Most of us don't give keyboard shortcuts a second look, especially when it comes to classic combos like ⌘CTRL+C and ⌘/CTRL+V. But in all their modesty, keyboard shortcuts are a true productivity superpower. In today's article, we take a closer look at the history of keyboard shortcuts and how those simple key combinations can boost your productivity.
- 📑 Table of Contents
- ⌘ A brief look at the history of keyboard shortcuts
- ⌘ 3 reasons you should use keyboard shortcuts
- How to use keyboard shortcuts in Taskade
- ⌘ Parting words
- ⌘ Resources
🤖 Before you begin... Technology is the vessel for productivity. But how did tools like web browsers and outlining software come to life? Check these articles to find out.
- 💾 Modern Text Editors Today, With a Dash of Nostalgia
- ⚡️ History of Web Browsers: The Evolution of Online Productivity
- 💬 How It All Started: Internet Relay Chat (IRC)
- 🐑 Past, Present, and Future of Outlining Software
In a nutshell, keyboard shortcuts are combinations of keys that allow computer users to invoke functions of an operating system or computer program.
Shortcuts come in all shapes and sizes. Some like the life-saving ⌨️ Ctrl/⌘ Cmd+Z to undo are simple, intuitive, and pretty much indispensable in all kinds of work. Others like ⌨️ Ctrl+⌥ Opt+⌘ Cmd+Eject to shut down are shrouded in mystery.
🍎Shortcut Trivia: Before the release of the original Mac, Steve Jobs complained about overusing the iconic "apple" logo. The development team settled on a "looped square" sign that is used to mark sites of cultural importance in Nordic countries.(1)
Depending on the type of application or operating system (OS) you use, you may also encounter terms like accelerator keys, key bindings, or hotkeys.(2)
The history of keyboard shortcuts is as old as the history of typing. One of the key (pun not intended) moments was the introduction of the Remington No. 2 typewriter in 1878 that featured a Shift modifier key for lowercase/uppercase switching.
Fast forward, well... a hundred years, somewhere around 1974 Larry Tesler, an employee of Xerox Palo Alto Research Center, created what's considered the apex of keyboard shortcuts. That's when the cut--copy--paste triad came to life.
"I developed the pattern over a period of years in collaboration with a series of colleagues. But cut/copy-paste was not a distinct project; it was one of a collection of graphical user interface (GUI) patterns I called modeless text editing."
A Personal History of Modeless Text Editing and Cut/Copy-Paste(4)
Tesler's invention was later popularized by commercial text editors (we wrote more about them here) like WordStar and kind of stuck, much to the delight of office workers around the world. But there are other combinations that shaped the history of keyboard shortcuts.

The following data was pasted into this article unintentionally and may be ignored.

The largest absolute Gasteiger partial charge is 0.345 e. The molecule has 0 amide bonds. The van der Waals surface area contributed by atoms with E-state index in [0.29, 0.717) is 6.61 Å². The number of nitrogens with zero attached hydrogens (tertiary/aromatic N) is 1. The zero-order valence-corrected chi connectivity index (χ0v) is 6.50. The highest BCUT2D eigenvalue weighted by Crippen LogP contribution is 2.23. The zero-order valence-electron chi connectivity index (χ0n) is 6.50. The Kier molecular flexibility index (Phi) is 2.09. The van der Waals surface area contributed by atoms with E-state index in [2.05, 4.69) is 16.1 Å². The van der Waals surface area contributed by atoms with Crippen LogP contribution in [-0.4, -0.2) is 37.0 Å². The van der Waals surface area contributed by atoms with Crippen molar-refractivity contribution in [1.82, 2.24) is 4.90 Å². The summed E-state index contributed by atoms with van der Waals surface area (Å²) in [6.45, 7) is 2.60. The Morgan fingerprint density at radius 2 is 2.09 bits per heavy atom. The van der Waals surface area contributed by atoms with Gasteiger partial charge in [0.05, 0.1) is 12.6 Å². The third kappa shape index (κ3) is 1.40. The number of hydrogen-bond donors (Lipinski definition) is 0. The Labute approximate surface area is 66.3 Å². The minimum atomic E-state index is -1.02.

Let's take, for instance, the universal and vastly overpowered undo. The function that saves you hours of manual error correction popped up in the late 1960s as part of the File Retrieval and Editing System, a hypertext system created at Brown University.
Undo slipped into the world of commercial computing with Xerox's Bravo WYSIWYG editor in 1974 and Apple's Macintosh in 1984. Interestingly enough, Mac received its set of keyboard shortcuts thanks to none other than Doug Engelbart himself.
As key member of the Macintosh and Lisa team Bill Atkinson recalls:
"Doug said, 'Look how hard it is to learn to ride a bicycle, but it is worth the effort because the payoff is great.' He urged me in our quest for a user-friendly graphical interface, not to limit the ultimate power available to an experienced user."(7)
One of the most important combinations in the history of keyboard shortcuts, the ⌨️ Alt+Tab command to switch between open applications, has been around since Windows 2.0 release in 1987.
So, what about ⌨️ Ctrl+Alt+Del? The shortcut that solves the unsolvable when your PC is acting up wasn't even meant to see the light of the day. David Bradley created it in 1981 when working on IBM's Acorn PC so he could quickly restart the machine.(9)
Keep in mind that many powerful keyboard shortcuts change their function across applications. Just like the ⌨️ Ctrl+⌘ Cmd+K combo that brings up a useful command menu in the Superhuman email client or lets you jump between projects in Taskade.
Of course, every key combination has its own, often unusual, story, so be sure to track every one last of them in your spare time. Now, let's ask the question that brought you here in the first place: "Why should I care about keyboard shortcuts?"
We get it. Learning keyboard shortcuts, especially the obscure ones, may seem counterproductive. After all, how much time can you save compared to clicking through a bunch of menus with a mouse? Well, it turns quite a lot.